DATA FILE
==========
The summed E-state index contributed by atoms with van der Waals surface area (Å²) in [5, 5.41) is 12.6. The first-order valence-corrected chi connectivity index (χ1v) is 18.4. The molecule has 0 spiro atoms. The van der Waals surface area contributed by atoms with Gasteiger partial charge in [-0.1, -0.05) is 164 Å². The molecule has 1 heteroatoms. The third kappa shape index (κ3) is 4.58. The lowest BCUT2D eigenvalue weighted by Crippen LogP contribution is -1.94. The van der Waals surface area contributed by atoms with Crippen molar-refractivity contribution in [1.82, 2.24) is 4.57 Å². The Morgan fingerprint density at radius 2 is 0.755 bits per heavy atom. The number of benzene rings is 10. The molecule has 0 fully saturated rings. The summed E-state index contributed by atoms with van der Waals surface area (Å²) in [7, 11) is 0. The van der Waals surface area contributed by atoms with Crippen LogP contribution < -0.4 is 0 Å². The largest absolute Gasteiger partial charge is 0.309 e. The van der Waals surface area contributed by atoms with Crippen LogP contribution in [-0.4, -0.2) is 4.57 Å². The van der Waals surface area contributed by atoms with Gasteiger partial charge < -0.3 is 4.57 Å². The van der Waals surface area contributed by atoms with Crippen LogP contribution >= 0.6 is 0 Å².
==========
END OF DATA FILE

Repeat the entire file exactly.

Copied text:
The summed E-state index contributed by atoms with van der Waals surface area (Å²) in [5, 5.41) is 12.6. The first-order valence-corrected chi connectivity index (χ1v) is 18.4. The molecule has 0 spiro atoms. The van der Waals surface area contributed by atoms with Gasteiger partial charge in [-0.1, -0.05) is 164 Å². The molecule has 1 heteroatoms. The third kappa shape index (κ3) is 4.58. The lowest BCUT2D eigenvalue weighted by Crippen LogP contribution is -1.94. The van der Waals surface area contributed by atoms with Crippen molar-refractivity contribution in [1.82, 2.24) is 4.57 Å². The Morgan fingerprint density at radius 2 is 0.755 bits per heavy atom. The number of benzene rings is 10. The molecule has 0 fully saturated rings. The summed E-state index contributed by atoms with van der Waals surface area (Å²) in [7, 11) is 0. The van der Waals surface area contributed by atoms with Crippen LogP contribution < -0.4 is 0 Å². The largest absolute Gasteiger partial charge is 0.309 e. The van der Waals surface area contributed by atoms with Crippen LogP contribution in [-0.4, -0.2) is 4.57 Å². The van der Waals surface area contributed by atoms with Gasteiger partial charge < -0.3 is 4.57 Å². The van der Waals surface area contributed by atoms with Crippen LogP contribution >= 0.6 is 0 Å².